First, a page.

At that moment Luci felt she could dance in his arms forever and never want to stop. It was like a wondrous dream from which she had no desire to wake.
Yet as she slid toward surrender to the marvelous sensations, something started to prod the back of her mind. Like a forgotten little pin it pricked her consciousness through a seam in the fabric of her dream-like state.
She realized that another instrument had been added to the orchestra. Luci could barely detect the difference, but her attention was drawn more and more to the new sound. Luci wished the sound would stop! It was causing her to feel headachy and irritated. She stumbled and Orochi caught her again, pulling her closer and smiling. She smiled uncertainly in return.
A shrill whistle sounded inside Tammarand Ben Taliesin’s ears. He gave his head a sharp shake. The sound continued. It set his nerves on edge. He popped one of the licorice flavored Jawbreakers called Black Balls into his mouth. A bit of candy usually helped him relax.
Already irritated by the whistling sound, he was annoyed with himself when he realized he had not set a time for the evening plans. Bodaway would just show up whenever he was so inclined if no appointment was set. However, Luci would want to know when to expect them. Women always did.
Her phone rang when he called the number, but neither Luci nor her answering machine picked up. Everybody had an answering system, didn’t they? He thought perhaps hers was broken. The shrill ringing in his ears did not subside.
With a sudden chill he put his finger in the rotary dial of the telephone and spun the numbers. The phone whined as in his haste he forced the dial on its return after each number.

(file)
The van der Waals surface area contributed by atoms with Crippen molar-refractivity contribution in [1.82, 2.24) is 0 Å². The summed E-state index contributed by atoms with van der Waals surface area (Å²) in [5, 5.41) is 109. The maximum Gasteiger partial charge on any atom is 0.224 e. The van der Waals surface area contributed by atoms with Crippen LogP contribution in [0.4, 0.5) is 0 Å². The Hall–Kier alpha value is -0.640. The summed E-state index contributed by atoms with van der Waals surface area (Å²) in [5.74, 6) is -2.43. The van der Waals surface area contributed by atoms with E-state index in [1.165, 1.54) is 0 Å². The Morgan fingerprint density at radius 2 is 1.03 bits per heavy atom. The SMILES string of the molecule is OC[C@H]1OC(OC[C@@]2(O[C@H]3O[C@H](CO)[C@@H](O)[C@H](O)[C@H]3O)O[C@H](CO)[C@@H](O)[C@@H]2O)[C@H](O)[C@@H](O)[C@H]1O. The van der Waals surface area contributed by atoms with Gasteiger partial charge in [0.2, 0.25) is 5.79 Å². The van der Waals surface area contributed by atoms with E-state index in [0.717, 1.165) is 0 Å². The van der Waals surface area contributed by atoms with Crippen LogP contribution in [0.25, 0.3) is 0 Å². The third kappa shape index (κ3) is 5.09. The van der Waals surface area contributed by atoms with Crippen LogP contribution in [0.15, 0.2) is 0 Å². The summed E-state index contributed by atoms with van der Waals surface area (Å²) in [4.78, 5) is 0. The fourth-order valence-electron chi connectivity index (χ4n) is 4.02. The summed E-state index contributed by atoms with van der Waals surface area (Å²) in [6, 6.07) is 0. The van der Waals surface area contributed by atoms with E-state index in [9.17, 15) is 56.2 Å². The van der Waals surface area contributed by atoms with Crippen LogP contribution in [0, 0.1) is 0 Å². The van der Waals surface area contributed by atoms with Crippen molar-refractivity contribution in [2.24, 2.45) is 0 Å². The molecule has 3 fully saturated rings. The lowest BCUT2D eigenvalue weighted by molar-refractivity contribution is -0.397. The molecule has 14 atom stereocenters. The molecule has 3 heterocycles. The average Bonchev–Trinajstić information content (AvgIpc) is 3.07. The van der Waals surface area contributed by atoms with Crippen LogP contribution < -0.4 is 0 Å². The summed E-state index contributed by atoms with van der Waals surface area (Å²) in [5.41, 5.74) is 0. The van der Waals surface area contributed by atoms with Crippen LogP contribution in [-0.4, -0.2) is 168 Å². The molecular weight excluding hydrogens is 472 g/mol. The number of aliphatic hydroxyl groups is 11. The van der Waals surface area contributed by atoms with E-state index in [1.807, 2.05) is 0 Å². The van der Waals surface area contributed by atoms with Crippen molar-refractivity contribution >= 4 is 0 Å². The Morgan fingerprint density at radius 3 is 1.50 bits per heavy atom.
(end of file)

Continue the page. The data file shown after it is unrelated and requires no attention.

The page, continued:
In a moment Bodaway Thunder picked up at the other end. “What’s wrong?” the shaman asked before Tam even spoke.
“That whistling sound is in my head,” Tam grumbled around the candy, and Bodaway made a worried sound. “Where is Freyja?” Tam spat out the Jawbreaker and asked.
“She’s out keeping an eye on the new totem,” the shaman said after a minute hesitation, as if he had stopped to check.
A sigh of relief came from the sandy haired man’s lips, but the shrill whistle in his head still didn’t stop. He swallowed as he carefully formed his next question. One had to be specific where spirit animals were concerned.
“Just the totem?” he asked.
“Uh… yeah,” was the answer, but Bodaway’s tone changed, reflecting his quick concern. “You know she’s mainly focused on protecting another spirit animal.”
“Would she let you know if something was the matter with Luci?” Tam asked.
“Of course,” Bodaway said confidently. Then he added in an uneasy voice, “If Luci realized it.”
A clanging noise came across the telephone line. Bodaway had stood up and the short coiled cord to the receiver wasn’t long enough for the man’s height, so the phone swung up and off the table. Tam didn’t have to be in the room with his friend to know. He had seen it happen almost every time the shaman used the phone. Tam sighed, even more agitated.